Demetri Martin was in town only briefly to promote his film “Dean,” which he wrote, directed and stars in. However, Chicago is a city that has long been near-and-dear to the entertainer, best known for his two decades as a stand-up comic, his writing for “Late Night with Conan O’Brien” and his regular appearances on “The Daily Show with Jon Stewart.”
“Whenever I think of Chicago I remember playing here in 2006, and recording my first stand-up album at the Lakeshore Theater [now the Laugh Factory]. … I was one of the first comedy shows there — a non-theatrical show — to play in that room. It was awesome,” said Martin, who ticked off his “must-dos” when he comes to town: “going to the Jazz Record Mart [now Bob’s Blues & Jazz Mart]. … When I have time I love going to the Art Institute, plus Unabridged Books up in Lake View.”
Over the past 20 years, Martin has brought his standup act to the area many times, and recalled performing at Northwestern [“a great college gig”], the Chicago Theatre for the now-defunct Just for Laughs Chicago festival, the Athenaeum Theatre, the Vic and the Up Comedy Club.
“The interesting thing for me about Chicago is that while I’ve performed in a number of different neighborhoods and at very different venues, the Chicago audiences have always been great. They get me. … I’ve always considered my three best cities to be Chicago, Austin [Texas] and Melbourne, Australia. Those three places — those are my crowds.
“To be honest, I do well in what I call ‘direct-flight cities.’ It’s when I get into the connecting flights that I get into trouble. I recently did a benefit show in Walla Walla, Washington. I was heckled from joke one. That made for a very long night!”
Now Martin is coming out with “Dean” (opening Friday), a project that has been gestating for quite a long time. “The death of a mother and wife is not exactly what most people would say is a great concept for a comedy,” Martin joked. Yet the comedian-turned-filmmaker pointed out that his goal was to draw on some personal experiences — but infuse his script with enough comedic moments to balance out the poignancy. “Dean” is about how differently the title character (played by Martin) and his father deal with the death of their mother and wife. “The father is an engineer, so he deals with his grief in a very logical, we-have-to-move-on approach to the situation. Dean, on the other hand, is very sensitive illustrator who just has a very hard time moving on,” said Martin.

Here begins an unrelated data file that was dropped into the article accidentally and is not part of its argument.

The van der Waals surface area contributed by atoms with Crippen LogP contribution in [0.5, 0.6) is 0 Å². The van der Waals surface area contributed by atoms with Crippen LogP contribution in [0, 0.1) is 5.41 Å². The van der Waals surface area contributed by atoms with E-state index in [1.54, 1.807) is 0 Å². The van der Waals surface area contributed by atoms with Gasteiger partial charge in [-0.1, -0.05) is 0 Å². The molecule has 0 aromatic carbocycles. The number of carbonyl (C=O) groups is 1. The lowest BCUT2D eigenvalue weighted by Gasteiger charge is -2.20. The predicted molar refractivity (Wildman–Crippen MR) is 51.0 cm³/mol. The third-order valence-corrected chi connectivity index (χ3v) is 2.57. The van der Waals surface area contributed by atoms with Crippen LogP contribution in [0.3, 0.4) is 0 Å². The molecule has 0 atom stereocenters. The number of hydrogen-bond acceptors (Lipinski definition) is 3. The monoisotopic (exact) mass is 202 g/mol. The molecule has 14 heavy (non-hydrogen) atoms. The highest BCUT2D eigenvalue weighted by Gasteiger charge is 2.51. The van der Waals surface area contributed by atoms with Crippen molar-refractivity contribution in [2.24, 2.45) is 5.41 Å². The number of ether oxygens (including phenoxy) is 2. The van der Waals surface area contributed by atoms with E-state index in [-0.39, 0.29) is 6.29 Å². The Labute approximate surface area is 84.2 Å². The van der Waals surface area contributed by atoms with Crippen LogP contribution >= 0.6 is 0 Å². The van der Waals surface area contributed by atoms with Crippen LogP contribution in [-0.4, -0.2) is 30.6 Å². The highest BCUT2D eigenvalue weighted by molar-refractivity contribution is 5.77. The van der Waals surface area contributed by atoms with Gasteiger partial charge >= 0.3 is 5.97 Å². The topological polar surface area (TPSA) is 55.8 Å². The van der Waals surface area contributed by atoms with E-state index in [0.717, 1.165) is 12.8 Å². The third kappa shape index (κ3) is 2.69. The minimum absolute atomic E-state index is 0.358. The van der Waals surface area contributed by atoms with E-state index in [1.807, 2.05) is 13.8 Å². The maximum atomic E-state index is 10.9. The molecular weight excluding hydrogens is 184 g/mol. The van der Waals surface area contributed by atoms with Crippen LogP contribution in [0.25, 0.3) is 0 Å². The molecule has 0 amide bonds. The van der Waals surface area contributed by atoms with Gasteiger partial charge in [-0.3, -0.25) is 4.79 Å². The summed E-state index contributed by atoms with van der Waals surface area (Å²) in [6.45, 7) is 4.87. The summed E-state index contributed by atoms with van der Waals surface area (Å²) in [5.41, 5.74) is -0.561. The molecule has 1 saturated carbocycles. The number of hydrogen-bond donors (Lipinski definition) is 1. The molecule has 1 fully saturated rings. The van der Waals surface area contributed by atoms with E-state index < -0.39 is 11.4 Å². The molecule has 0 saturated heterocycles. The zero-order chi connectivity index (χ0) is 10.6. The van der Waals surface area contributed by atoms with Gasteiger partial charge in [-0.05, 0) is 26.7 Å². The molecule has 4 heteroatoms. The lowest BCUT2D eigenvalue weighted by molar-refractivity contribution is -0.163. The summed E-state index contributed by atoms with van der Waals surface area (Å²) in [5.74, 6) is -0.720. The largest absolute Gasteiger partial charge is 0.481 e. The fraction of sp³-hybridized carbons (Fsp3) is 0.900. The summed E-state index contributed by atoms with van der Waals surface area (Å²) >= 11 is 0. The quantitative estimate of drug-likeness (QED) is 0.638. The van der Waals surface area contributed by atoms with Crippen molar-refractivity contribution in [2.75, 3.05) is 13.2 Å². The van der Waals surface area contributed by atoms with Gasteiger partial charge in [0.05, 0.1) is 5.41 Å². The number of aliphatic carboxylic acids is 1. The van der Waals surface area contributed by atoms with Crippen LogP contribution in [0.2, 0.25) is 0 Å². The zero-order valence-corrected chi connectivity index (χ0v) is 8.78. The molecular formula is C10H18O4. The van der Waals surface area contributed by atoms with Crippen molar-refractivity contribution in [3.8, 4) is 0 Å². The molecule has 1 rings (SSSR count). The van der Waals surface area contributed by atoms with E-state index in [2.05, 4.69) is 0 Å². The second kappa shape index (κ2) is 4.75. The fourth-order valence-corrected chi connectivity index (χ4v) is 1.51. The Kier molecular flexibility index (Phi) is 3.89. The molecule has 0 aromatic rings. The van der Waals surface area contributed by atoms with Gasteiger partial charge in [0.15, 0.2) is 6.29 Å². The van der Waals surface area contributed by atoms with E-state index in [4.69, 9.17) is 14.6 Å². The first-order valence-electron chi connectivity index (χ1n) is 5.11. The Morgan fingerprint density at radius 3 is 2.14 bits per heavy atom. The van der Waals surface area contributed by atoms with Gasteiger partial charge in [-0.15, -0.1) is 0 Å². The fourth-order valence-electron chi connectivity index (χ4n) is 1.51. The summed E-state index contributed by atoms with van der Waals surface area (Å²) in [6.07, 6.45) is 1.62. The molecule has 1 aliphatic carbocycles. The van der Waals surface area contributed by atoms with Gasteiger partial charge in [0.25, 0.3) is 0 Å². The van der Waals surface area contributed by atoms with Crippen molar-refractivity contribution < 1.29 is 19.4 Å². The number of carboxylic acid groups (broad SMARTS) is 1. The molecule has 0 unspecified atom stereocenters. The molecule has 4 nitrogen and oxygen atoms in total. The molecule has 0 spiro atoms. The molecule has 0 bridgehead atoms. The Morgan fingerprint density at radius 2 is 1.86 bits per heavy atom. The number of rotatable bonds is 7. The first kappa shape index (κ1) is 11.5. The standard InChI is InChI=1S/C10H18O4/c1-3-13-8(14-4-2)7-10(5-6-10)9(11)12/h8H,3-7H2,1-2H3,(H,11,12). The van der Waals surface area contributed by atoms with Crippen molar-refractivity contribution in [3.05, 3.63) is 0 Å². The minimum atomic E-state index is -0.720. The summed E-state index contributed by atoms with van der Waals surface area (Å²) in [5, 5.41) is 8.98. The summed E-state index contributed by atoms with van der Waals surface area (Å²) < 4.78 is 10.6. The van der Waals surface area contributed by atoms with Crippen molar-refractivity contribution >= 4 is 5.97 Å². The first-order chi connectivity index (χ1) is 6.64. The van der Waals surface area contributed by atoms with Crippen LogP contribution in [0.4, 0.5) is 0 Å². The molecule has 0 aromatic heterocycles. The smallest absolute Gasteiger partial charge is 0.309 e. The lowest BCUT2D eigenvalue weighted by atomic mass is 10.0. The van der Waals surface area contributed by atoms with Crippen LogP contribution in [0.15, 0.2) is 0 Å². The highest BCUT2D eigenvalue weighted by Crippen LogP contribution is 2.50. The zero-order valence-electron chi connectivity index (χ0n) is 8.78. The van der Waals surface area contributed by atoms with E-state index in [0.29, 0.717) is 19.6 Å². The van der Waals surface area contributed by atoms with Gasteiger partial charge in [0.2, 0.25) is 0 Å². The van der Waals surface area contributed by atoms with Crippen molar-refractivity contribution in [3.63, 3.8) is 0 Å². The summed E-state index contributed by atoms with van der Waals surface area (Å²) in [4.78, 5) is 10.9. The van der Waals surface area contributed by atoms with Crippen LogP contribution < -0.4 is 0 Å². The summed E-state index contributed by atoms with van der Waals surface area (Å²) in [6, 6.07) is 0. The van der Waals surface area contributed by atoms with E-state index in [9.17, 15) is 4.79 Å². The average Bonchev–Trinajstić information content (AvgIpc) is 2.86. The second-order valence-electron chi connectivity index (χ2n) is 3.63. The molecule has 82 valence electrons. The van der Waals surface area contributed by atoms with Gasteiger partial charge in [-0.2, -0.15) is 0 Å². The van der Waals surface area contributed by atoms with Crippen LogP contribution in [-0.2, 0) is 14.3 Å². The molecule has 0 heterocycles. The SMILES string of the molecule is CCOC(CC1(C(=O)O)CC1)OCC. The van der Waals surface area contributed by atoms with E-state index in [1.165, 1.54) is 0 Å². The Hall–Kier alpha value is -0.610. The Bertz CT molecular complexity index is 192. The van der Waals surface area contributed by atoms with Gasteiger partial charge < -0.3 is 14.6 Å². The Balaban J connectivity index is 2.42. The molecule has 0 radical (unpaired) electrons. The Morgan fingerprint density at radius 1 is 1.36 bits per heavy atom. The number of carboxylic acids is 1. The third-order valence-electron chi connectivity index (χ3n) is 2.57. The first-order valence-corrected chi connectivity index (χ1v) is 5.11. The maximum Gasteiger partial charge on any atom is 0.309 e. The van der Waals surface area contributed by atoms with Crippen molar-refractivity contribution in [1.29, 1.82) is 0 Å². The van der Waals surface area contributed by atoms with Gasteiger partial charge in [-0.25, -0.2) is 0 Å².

“I tried to deal with something that was emotionally grounded, but also very real. I think that’s what attracted Kevin [Kline] to it, then Mary Steenburgen.”
Even at this point, Martin is still amazed he was able to attract the two Oscar winners to his film.
“Yeah, I got real actors,” quipped Martin, who shared the story of how Kline came on board to play his father in the film. Steenburgen plays a smaller role as a real estate agent who is hired to sell the family home — who then becomes romantically involved with the father.
Martin was warned that the chances of Kline agreeing to star in the movie were very slim. “I was told his nickname is ‘Kevin De-Kline,’ because he turns down so many projects. My agent told me, ‘Don’t hold your breath.’ ”
Undeterred, Martin shipped off a copy of his script to Kline, accompanied by a “very heartfelt note,” and the actor agreed to meet with the writer. After a lunch in New York, Kline agreed to tackle the role — much to Martin’s delight and amazement.
As he was writing, Martin drew on “the fact that sadly I lost my Dad when I was 20, and he was only 46. … But I wanted to make this a work of fiction, rather than telling a literal story. I wanted to see if I could create characters drawing from my real experience, but not end up with straight reportage.
“Then, ironically, my mom got sick while I was working on this. She’s alive, but she has early onset Alzheimer’s. So, I was able to use those personal feelings about her to help with my writing as well.”
For Martin, seen earlier in “Contagion” and “Taking Woodstock,” directing his first film was a huge change from the kind of feedback he always has received as a stand-up comedian. “With a live audience in a comedy club, you have the luxury of having a live feedback loop of reaction. It’s a live comedy laboratory — for better or for worse. But, your audience always guides you and gives you immediate feedback. Sometimes it’s brutally honest, but it keeps you on track.
“But with a film, you spend months in a editing room, and that makes you feel like you’re in a vacuum. It can be months — or even a year or two — before an audience will see your movie and give you a sense of what they liked or didn’t like.
“That waiting time can be excruciating!”